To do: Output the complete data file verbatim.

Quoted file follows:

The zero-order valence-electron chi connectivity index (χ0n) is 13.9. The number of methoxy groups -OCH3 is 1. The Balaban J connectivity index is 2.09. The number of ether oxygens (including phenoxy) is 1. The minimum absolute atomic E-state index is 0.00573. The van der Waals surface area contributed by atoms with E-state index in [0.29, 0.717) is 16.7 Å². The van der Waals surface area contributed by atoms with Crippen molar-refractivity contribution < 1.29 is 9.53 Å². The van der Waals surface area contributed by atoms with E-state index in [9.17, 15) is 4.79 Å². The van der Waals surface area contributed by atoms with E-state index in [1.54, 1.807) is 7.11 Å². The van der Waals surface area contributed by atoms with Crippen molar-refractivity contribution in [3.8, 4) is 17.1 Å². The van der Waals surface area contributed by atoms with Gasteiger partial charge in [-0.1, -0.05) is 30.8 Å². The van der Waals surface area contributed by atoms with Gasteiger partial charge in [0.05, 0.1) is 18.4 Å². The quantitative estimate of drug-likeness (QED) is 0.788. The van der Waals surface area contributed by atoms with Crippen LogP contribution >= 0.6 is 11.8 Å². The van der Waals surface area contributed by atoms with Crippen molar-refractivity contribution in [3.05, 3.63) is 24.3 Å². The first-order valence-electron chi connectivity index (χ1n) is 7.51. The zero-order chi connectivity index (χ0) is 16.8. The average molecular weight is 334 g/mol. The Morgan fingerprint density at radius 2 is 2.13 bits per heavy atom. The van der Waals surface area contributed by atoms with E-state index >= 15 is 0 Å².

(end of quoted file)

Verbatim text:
The zero-order valence-electron chi connectivity index (χ0n) is 13.9. The number of methoxy groups -OCH3 is 1. The Balaban J connectivity index is 2.09. The number of ether oxygens (including phenoxy) is 1. The minimum absolute atomic E-state index is 0.00573. The van der Waals surface area contributed by atoms with E-state index in [0.29, 0.717) is 16.7 Å². The van der Waals surface area contributed by atoms with Crippen molar-refractivity contribution < 1.29 is 9.53 Å². The van der Waals surface area contributed by atoms with E-state index in [9.17, 15) is 4.79 Å². The van der Waals surface area contributed by atoms with E-state index in [1.54, 1.807) is 7.11 Å². The van der Waals surface area contributed by atoms with Crippen molar-refractivity contribution in [3.8, 4) is 17.1 Å². The van der Waals surface area contributed by atoms with Gasteiger partial charge in [-0.1, -0.05) is 30.8 Å². The van der Waals surface area contributed by atoms with Gasteiger partial charge in [0.05, 0.1) is 18.4 Å². The quantitative estimate of drug-likeness (QED) is 0.788. The van der Waals surface area contributed by atoms with Crippen LogP contribution >= 0.6 is 11.8 Å². The van der Waals surface area contributed by atoms with Crippen molar-refractivity contribution in [3.05, 3.63) is 24.3 Å². The first-order valence-electron chi connectivity index (χ1n) is 7.51. The zero-order chi connectivity index (χ0) is 16.8. The average molecular weight is 334 g/mol. The Morgan fingerprint density at radius 2 is 2.13 bits per heavy atom. The van der Waals surface area contributed by atoms with E-state index >= 15 is 0 Å².